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John P. Kalaman Memorial Scholarship Fund

What started out as a typical winter’s morning on January 12, 1998, quickly turned into disaster and forever changed the lives of a community.

Not yet 30 years of age, John P. Kalaman, a five-year officer for the Centerville Police Department, was struck and killed by a car as he was responding to a traffic accident on Interstate 675. Also killed was Washington Township Firefighter Robert O’Toole.

“Knowing that the accident would require a significant amount of time, he volunteered to take the call so that another officer, whose shift was about to end, could go home. That’s the type of person he was,” said Steve Walker, chief of the Centerville Police Department. “It’s the worst tragedy involving personnel in this department’s history.”

Not letting his tragic death overcome all the good that he accomplished and stood for, his family and fellow officers established the John P. Kalaman Memorial Scholarship Fund through The Dayton Foundation.

“When John was killed, there was a tremendous outpouring of community support,” said his father, John A. Kalaman. “We went to The Dayton Foundation, because they are experienced with endowment funds and could help guide us in administering the scholarship.”

The fund awards three separate scholarships that assist graduating Centerville or Washington Township seniors, as well as immediate family members of active or retired Centerville police officers, with their college or trade school education.

Since 1999, 14 scholarships totaling $31,000 have been awarded. “Our goal is to grow the fund to where we can offerfour-year renewable scholarships,” Mr. Kalaman said.

The success of this fund would not be possible, however, if it wasn’t for the tireless efforts of the Centerville community and its police force. Each year they rally together to host the Officer John P. Kalaman Memorial Golf Tournament, raising nearly $140,000 for the scholarship fund to date.

There is no mistaking that the event is a Centerville Police Department-inspired golf tournament. Participants are greeted by police cruisers stationed at the front gates, and police officers carry their clubs to the course. At one of the holes officers are positioned with a laser gun, typically used to clock speeding cars, to measure longest drives.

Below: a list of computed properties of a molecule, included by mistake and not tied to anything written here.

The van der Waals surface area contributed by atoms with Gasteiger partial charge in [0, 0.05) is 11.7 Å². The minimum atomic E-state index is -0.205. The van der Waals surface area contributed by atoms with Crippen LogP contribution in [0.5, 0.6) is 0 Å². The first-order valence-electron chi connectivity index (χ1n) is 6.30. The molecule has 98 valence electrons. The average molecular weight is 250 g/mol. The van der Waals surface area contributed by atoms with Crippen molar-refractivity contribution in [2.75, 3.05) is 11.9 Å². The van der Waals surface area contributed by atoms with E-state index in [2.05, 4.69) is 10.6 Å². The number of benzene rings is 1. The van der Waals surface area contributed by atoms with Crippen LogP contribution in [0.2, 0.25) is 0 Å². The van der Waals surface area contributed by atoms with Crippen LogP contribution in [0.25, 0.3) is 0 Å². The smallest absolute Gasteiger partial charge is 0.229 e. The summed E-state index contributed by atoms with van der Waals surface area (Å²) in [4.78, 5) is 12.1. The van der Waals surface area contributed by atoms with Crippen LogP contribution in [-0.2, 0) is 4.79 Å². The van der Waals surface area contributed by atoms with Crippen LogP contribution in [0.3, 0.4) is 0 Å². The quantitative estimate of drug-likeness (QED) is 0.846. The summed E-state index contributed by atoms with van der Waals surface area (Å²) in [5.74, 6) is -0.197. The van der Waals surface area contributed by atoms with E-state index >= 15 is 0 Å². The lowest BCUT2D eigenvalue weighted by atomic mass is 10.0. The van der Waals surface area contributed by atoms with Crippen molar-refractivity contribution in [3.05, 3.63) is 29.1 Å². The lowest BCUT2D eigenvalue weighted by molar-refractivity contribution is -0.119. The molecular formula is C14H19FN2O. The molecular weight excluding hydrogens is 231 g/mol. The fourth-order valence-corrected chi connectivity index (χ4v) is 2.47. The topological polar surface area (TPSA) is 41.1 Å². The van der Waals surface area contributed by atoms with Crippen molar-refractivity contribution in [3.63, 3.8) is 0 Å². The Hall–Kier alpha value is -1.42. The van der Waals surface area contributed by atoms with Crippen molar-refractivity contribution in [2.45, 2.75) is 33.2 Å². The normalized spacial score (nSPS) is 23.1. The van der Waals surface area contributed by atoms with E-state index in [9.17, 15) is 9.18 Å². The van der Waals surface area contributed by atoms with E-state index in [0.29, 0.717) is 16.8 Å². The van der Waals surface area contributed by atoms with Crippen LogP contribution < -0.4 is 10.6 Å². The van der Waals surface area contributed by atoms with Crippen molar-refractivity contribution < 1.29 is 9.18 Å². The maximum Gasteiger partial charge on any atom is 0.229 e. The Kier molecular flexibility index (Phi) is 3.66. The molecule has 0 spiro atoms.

Approximately 50 individuals volunteer on the committee and the day of the event, and dozens of businesses sponsor holes or donate prizes for the silent auction. Active and retired police officers, as well as their spouses, assist at the event, many of whom use vacation time or report to the course immediately after their shift.

“We lost a son, but we feel like we have gained dozens of new family members,” said Paula Kalaman, John P. Kalaman’s mother. “We can’t thank the volunteers enough for all their hard work.”

The men and women of the police force truly are good people, according to Mr. Kalaman. “They don’t become police officers for the car chases or gun fights. They are compassionate individuals who want to help others. That’s what John was all about, too,” he said.

This year marks the seventh annual golf tournament, pig roast and silent auction. It will be held on September 20 at The Golf Club at Yankee Trace located in Centerville.

“John died so young, but this fund keeps his dreams alive,” Paula Kalaman said. “It’s up to us to keep his legacy alive.”

Impact Update

Since 1999, 48 scholarships totaling $246,000 have been awarded to help Centerville and Washington Township seniors, as well as immediate family members of active or retired Centerville police officers, further their education.